Board of Supervisors | Letourneau, Briskman, Turner

Loudoun County Supervisor Matt Letourneau (R-Dulles) speaks as supervisors Juli Briskman (D-Algonkian) and Mike Turner (D-Ashburn) listen during the Sept. 1 business meeting. County staff installed plexiglass and extended the dais to allow the board to continue practicing social distancing during the COVID-19 crisis.

The Loudoun County Board of Supervisors has unanimously accepted $36 million though the second round of federal CARES Act coronavirus relief funding.

Funding will go to support the seven incorporated towns ($6 million) as well as childcare program services in the county ($16 million). The county’s program will potentially have 1,006 seats and offer free and reduced lunch to qualifying families. Those with special needs are given first priority using a lottery system.

The board also voted Sept. 2 to set aside a $12 million appropriation for the school system until LCPS officials provide more expenditure details.

In a response to the board before the business meeting, school officials said the CARES Act funding would go to cover “overtime, temporary staffing, and other compensation.”

Dulles Supervisor Matt Letourneau (R), who also serves as the board’s finance committee chairman, expressed concerns with the response.

“These answers don’t make any sense to me,” Letourneau said. “But out of pure accountability and being able to tell my constituents actually what I voted for here, I can’t support this unless there’s more information.”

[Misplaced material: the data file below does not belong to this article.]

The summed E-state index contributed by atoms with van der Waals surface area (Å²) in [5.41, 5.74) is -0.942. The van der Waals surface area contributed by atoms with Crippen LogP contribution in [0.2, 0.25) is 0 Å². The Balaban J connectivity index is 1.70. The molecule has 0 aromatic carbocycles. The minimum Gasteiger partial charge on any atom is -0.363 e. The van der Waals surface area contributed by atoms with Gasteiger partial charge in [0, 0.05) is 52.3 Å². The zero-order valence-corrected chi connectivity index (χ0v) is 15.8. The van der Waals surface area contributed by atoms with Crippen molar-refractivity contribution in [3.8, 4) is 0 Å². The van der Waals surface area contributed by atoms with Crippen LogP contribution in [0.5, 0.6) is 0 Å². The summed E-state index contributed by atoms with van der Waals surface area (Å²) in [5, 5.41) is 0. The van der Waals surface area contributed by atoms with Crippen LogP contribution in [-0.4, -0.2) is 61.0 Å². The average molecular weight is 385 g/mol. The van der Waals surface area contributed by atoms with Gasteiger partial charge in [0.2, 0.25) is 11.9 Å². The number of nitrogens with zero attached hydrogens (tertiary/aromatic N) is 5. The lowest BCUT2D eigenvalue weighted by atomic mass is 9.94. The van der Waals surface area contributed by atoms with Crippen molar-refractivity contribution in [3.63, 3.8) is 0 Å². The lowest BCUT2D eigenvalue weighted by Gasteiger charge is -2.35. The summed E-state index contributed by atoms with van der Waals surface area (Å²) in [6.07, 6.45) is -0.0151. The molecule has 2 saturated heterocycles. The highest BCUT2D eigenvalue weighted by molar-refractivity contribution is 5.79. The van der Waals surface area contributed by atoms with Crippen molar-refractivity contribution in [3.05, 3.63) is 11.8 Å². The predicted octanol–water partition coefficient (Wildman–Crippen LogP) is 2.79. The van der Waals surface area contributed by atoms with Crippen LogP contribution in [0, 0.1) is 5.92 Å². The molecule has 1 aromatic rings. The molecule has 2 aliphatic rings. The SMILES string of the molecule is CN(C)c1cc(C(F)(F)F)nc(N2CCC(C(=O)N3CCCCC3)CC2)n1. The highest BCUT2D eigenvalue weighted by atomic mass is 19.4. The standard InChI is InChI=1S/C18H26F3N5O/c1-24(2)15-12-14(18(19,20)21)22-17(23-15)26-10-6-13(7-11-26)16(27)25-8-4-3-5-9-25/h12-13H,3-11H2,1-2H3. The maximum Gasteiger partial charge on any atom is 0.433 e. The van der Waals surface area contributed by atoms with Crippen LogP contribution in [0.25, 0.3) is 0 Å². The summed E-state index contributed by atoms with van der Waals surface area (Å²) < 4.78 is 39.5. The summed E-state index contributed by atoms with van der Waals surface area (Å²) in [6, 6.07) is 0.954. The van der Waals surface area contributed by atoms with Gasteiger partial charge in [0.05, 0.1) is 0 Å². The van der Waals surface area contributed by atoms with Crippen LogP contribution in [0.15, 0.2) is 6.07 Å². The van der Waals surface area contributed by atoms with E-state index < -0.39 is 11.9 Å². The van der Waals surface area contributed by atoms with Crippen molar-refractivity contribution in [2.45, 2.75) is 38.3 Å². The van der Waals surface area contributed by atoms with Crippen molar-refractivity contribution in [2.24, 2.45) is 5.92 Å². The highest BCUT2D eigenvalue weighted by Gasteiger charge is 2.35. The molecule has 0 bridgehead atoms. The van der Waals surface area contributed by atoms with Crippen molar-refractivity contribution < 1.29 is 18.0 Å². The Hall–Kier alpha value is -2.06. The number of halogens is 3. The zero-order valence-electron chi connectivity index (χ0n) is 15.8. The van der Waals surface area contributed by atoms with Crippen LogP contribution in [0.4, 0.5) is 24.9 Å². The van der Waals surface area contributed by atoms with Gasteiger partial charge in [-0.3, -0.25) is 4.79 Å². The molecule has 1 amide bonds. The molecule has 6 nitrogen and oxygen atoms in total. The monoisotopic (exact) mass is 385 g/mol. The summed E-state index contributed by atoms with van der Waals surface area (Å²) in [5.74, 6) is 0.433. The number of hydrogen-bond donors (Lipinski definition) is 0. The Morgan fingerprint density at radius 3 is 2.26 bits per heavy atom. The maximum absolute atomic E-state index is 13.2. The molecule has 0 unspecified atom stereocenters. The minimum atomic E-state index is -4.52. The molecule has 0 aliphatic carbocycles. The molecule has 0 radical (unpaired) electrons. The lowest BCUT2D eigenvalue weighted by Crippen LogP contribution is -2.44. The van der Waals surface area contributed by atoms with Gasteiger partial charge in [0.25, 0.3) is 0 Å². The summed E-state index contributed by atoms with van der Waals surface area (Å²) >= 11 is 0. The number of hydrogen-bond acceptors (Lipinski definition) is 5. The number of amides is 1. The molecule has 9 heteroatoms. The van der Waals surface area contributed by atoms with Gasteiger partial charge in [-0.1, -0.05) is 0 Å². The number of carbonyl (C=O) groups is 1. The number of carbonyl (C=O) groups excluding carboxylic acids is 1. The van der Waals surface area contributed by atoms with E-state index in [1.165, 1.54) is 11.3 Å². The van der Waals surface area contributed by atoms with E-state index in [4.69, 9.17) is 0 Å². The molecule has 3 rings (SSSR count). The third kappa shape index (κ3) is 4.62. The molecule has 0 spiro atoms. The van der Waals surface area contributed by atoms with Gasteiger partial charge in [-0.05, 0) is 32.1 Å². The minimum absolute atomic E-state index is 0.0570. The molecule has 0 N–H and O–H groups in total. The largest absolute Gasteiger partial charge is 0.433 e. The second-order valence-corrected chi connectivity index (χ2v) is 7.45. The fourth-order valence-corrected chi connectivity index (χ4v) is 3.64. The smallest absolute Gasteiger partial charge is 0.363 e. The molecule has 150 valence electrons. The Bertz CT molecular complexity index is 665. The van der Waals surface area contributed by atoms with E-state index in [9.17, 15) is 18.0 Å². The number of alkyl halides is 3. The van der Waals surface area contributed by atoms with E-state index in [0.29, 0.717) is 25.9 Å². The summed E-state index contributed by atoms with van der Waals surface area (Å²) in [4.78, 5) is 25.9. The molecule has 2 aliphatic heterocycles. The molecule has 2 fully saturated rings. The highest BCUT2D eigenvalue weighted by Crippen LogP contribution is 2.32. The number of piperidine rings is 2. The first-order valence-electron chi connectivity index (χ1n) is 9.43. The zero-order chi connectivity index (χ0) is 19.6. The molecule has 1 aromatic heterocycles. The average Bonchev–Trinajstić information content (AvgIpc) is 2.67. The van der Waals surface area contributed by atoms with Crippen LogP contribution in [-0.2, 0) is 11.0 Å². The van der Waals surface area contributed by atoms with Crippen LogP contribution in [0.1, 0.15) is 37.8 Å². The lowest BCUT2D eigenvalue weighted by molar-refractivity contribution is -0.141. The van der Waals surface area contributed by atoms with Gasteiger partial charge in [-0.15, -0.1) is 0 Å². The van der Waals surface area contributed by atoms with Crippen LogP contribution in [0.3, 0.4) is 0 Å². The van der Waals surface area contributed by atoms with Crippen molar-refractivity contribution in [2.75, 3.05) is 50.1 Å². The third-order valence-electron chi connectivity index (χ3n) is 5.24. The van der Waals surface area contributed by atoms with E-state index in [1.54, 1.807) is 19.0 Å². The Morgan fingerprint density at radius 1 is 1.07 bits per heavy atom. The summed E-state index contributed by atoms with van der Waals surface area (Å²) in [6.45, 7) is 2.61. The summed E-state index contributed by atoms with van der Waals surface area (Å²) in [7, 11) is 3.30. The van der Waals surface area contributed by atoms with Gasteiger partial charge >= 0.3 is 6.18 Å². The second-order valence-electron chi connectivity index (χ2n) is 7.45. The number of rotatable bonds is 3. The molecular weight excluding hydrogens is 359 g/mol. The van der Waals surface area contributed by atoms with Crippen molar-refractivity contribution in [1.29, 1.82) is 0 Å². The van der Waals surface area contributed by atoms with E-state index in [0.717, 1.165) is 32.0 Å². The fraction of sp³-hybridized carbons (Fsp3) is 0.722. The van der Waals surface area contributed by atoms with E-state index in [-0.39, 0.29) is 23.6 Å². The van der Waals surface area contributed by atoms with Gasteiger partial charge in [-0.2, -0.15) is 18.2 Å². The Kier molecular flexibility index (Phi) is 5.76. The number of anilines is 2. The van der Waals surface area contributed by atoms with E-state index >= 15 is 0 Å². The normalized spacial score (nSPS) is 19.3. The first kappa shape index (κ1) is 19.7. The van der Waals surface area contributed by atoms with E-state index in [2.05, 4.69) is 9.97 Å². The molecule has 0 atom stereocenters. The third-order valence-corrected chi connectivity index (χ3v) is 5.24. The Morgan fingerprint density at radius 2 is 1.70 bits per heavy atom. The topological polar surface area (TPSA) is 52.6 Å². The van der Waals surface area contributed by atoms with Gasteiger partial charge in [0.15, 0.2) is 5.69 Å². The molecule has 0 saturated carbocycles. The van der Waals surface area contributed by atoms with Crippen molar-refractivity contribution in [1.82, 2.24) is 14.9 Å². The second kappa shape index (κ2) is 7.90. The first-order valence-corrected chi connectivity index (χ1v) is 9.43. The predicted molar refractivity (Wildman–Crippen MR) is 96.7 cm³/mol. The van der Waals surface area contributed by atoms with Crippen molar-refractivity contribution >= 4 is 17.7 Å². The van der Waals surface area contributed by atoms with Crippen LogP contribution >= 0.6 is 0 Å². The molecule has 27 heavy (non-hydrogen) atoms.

Any unused coronavirus relief funds must be returned to the commonwealth, according to county staff. Should the school system not identify qualifying expenditures up to the amount allocated, county staff said they will work to identify appropriate uses elsewhere, according to county documents.

Loudoun has received more than $72 million in CARES Act funding this year, county staff said. After considering allocations to the seven incorporated towns and LCPS, nearly $48 million is available to the county to offset eligible expenses.

In May, Loudoun accepted $36 million in the first round of federal funding and provided more than $6 million to the seven towns. The board also used the CARES Act funding for personal protective equipment, specialized cleaning supplies, nonprofit support and emergency food and housing assistance.

Similar to accepting the funds in May, Loudoun will be required to submit a new certification form and complete an online survey regarding the use of the federal funds.

In April, Congress passed the Coronavirus Aid, Relief, and Economic Security (CARES) Act to provide funding for a number of different programs to address the coronavirus pandemic. One of the components of the measure is $150 billion in funding to assist state, local, territorial and tribal governments impacted by the coronavirus.

Virginia requires that each county equitably distribute funds to incorporated towns within its jurisdiction. The commonwealth determined county allocations based on population; the county used Weldon Cooper data to allocate funding to the towns in a similar manner.

Coronavirus relief funds are to be considered “one-time” monies and should not be used for ongoing services or base operations, according to a state finance department memo. Because the funds must be spent by Dec. 30, localities are advised not to create services with expenses beyond that period.

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